It is now possible to take a virtual trip to the centre of the Milky Way with a full 360 degree view. The visualisation has been put together using data from Nasa's Chandra X-ray Observatory and other telescopes and allows viewers to control their journey through the galaxy.
This project by the Pontifical Catholic University of Chile also gives users a way to visit the super massive black hole in the centre of the galaxy, see the giant stars and how they interact in the unique environment that no human is likely to ever reach.
Dubbed "The Galactic Center visualization", Nasa is calling it a 360-degree movie. The viewer is placed at the Sagittarius* A, which is super massive black hole in the centre of the galaxy, and right away 20 large stars are visible, orbiting the black hole. The movie begins about 350 years in the past and spans about 500 years in all, notes the report.
Apart from data provided by Nasa, the visualisation also reportedly makes use of information captured by the European Southern Observatory's Very Large Telescope, which has been trained on the Wolf-Rayet stars – 30 stellar giants that orbit at around 1.5 light years from the centre of the galaxy. Winds generated at the surface of these stars are powerful enough to throw particles from their upper layers out into interstellar space, notes the report.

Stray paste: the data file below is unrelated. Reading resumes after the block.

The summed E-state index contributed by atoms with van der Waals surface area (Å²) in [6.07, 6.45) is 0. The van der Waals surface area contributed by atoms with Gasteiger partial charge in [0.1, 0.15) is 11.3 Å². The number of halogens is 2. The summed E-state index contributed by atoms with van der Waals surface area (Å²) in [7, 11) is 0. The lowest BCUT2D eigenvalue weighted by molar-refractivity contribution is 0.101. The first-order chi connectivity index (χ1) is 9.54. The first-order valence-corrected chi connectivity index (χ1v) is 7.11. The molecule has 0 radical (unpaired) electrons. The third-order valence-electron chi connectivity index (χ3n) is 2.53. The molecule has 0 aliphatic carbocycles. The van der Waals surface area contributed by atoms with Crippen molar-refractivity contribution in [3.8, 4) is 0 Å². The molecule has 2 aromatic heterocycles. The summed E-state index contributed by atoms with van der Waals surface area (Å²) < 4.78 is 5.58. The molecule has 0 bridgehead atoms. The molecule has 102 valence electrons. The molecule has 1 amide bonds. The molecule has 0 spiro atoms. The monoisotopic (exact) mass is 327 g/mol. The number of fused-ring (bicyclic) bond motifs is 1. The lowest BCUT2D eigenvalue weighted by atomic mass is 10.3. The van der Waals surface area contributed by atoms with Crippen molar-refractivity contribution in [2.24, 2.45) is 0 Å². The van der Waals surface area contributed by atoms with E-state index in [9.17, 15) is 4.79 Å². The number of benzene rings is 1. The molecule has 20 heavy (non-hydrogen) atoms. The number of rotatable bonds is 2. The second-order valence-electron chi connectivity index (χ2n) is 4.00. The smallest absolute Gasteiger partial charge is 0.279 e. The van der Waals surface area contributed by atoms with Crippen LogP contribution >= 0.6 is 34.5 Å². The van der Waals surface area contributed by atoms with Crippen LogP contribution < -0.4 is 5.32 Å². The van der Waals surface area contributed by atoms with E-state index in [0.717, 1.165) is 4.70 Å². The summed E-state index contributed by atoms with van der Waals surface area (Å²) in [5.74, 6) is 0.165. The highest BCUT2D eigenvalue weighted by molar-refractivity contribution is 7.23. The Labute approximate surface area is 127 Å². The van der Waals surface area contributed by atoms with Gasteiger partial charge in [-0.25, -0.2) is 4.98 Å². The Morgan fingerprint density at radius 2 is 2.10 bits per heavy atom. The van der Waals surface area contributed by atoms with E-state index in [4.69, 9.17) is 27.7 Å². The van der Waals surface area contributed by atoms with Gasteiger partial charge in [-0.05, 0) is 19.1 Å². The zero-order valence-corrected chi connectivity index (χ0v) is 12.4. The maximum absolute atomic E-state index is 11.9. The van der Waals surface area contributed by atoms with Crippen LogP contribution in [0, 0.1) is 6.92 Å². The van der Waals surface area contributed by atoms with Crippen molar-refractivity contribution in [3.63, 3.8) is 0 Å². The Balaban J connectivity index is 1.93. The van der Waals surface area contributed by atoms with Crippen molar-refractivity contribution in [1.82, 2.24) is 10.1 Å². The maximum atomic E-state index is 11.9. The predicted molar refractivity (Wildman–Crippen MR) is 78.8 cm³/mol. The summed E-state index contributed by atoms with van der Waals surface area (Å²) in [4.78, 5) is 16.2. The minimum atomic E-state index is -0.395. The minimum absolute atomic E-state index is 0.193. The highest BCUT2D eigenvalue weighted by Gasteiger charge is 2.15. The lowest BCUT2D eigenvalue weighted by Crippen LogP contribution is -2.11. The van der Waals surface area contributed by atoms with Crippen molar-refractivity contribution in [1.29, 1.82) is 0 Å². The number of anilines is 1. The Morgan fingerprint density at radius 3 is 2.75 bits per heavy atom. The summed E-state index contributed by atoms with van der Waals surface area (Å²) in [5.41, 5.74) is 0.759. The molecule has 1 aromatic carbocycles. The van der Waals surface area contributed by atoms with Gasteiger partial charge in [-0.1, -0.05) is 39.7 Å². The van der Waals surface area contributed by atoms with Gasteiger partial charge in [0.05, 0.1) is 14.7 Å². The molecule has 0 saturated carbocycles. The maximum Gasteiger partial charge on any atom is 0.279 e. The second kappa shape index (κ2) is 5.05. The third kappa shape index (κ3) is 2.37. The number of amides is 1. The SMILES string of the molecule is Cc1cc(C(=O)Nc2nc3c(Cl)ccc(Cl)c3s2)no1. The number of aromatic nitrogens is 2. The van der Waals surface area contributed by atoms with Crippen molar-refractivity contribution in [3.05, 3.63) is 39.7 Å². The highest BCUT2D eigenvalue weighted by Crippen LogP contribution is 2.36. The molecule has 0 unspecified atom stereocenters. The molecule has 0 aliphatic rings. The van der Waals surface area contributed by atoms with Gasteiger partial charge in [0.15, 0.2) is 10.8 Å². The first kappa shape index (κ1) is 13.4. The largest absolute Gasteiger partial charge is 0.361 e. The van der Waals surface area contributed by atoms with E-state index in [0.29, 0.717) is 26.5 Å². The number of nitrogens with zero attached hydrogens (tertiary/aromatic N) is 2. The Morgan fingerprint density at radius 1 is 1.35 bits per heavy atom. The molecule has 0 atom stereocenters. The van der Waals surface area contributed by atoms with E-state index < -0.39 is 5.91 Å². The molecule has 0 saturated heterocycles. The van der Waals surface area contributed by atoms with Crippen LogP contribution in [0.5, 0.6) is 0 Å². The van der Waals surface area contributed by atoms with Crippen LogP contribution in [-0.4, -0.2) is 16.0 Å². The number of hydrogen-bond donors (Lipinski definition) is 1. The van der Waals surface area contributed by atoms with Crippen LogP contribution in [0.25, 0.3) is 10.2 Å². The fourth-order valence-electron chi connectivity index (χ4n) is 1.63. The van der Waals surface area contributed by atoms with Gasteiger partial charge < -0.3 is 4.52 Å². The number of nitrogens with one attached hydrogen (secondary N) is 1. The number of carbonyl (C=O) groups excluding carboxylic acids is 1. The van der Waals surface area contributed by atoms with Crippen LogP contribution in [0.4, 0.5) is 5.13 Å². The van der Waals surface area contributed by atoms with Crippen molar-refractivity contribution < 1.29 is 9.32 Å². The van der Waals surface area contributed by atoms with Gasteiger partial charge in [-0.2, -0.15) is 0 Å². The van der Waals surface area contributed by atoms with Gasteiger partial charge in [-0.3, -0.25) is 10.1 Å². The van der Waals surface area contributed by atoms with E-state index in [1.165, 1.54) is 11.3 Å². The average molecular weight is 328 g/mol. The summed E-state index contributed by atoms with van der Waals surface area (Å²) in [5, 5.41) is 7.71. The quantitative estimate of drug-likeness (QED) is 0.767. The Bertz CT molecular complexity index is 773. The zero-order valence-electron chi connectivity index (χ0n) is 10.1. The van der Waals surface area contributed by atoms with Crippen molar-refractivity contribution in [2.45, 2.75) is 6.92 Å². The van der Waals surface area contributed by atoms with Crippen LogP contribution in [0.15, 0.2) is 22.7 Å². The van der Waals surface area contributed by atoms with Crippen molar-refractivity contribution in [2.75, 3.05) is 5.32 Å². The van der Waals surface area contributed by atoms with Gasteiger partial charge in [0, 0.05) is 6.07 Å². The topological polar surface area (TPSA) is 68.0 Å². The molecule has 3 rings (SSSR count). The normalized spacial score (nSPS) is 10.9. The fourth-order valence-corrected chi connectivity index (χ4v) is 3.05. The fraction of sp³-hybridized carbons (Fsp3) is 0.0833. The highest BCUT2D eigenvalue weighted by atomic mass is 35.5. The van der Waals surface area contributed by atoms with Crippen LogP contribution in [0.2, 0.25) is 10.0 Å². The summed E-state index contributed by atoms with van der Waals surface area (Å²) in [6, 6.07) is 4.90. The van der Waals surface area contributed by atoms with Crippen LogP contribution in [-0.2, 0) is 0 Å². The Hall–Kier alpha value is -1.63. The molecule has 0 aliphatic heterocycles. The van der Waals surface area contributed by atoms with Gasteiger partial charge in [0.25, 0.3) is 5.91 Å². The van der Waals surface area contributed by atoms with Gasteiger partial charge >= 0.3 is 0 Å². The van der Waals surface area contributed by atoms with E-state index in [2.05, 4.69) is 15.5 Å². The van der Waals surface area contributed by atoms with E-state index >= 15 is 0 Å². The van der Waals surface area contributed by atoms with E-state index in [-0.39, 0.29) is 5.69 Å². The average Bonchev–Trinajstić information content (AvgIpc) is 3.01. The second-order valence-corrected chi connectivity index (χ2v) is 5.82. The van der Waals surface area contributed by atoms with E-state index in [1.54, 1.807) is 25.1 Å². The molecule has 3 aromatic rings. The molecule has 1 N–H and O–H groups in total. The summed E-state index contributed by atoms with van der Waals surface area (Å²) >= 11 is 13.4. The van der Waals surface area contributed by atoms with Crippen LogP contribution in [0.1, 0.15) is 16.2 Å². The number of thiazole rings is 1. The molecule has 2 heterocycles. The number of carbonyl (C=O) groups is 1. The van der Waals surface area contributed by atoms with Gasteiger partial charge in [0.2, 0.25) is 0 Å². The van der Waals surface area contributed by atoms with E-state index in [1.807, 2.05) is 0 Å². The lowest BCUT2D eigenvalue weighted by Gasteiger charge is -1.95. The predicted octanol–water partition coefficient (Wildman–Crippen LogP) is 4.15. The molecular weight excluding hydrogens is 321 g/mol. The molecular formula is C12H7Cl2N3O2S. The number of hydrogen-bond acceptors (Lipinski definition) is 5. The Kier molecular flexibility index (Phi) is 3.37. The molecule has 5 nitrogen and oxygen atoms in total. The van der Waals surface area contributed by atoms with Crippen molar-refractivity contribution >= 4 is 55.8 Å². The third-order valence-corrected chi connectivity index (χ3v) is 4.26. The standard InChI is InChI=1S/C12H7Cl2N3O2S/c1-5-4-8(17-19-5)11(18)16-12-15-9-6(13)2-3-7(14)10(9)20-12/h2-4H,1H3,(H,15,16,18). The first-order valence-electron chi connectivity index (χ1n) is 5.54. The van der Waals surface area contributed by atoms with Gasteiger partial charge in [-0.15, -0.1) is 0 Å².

When gases flowing out of one of these stars clash with gasses from a neighbouring star, they produce sonic boom-like shock waves and heat the gasses to millions of degrees. This causes the gasses to glow in X-rays, explains Nasa. Chandra has been collecting critical data about these million-degree hot gasses. These events are all visible in the movie.
Researchers are studying these Wolf-Rayet stars to understand what role they have in the cosmic neighbourhood in the centre of the galaxy. Interactions that these stars have with the Sagittarius A* is also a matter of study. The black hole in the centre is not only massive, it is also invisible, yet exerts its power on the entire Milky Way. Its mass is about the same as that of four million Suns.
Earth is located 26,000 light years from the centre of the galaxy, notes Nasa, and since no one is going physically reach the centre, this visualisation is one way to experience what it might look like. Scientists have been studying this region using powerful telescopic tools that can capture light in its various forms, including X-rays, reports Nasa.